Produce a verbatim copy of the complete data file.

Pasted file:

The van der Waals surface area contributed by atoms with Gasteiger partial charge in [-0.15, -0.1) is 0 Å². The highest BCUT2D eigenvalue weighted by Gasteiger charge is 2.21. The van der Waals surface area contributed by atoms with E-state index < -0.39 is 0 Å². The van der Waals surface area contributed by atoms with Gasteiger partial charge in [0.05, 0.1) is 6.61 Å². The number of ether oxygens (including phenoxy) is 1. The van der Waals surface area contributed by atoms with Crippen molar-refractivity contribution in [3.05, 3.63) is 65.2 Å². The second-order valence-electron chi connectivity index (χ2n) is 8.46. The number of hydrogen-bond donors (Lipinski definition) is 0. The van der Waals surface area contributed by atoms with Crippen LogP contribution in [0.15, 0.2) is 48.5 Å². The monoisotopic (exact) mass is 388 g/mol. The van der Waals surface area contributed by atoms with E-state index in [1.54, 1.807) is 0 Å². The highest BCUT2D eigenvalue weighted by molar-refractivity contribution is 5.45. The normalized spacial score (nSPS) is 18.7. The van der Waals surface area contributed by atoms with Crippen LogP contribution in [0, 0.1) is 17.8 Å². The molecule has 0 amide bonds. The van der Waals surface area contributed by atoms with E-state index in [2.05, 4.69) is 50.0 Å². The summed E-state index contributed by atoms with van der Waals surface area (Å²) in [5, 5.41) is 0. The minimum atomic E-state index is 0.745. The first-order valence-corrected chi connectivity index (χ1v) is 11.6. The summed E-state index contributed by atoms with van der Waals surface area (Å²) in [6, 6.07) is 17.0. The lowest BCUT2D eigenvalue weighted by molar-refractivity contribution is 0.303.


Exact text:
The van der Waals surface area contributed by atoms with Gasteiger partial charge in [-0.15, -0.1) is 0 Å². The highest BCUT2D eigenvalue weighted by Gasteiger charge is 2.21. The van der Waals surface area contributed by atoms with E-state index < -0.39 is 0 Å². The van der Waals surface area contributed by atoms with Gasteiger partial charge in [0.05, 0.1) is 6.61 Å². The number of ether oxygens (including phenoxy) is 1. The van der Waals surface area contributed by atoms with Crippen molar-refractivity contribution in [3.05, 3.63) is 65.2 Å². The second-order valence-electron chi connectivity index (χ2n) is 8.46. The number of hydrogen-bond donors (Lipinski definition) is 0. The van der Waals surface area contributed by atoms with Crippen LogP contribution in [0.15, 0.2) is 48.5 Å². The monoisotopic (exact) mass is 388 g/mol. The van der Waals surface area contributed by atoms with E-state index in [1.54, 1.807) is 0 Å². The highest BCUT2D eigenvalue weighted by molar-refractivity contribution is 5.45. The normalized spacial score (nSPS) is 18.7. The van der Waals surface area contributed by atoms with Crippen LogP contribution in [0, 0.1) is 17.8 Å². The molecule has 0 amide bonds. The van der Waals surface area contributed by atoms with E-state index in [2.05, 4.69) is 50.0 Å². The summed E-state index contributed by atoms with van der Waals surface area (Å²) in [5, 5.41) is 0. The minimum atomic E-state index is 0.745. The first-order valence-corrected chi connectivity index (χ1v) is 11.6. The summed E-state index contributed by atoms with van der Waals surface area (Å²) in [6, 6.07) is 17.0. The lowest BCUT2D eigenvalue weighted by molar-refractivity contribution is 0.303.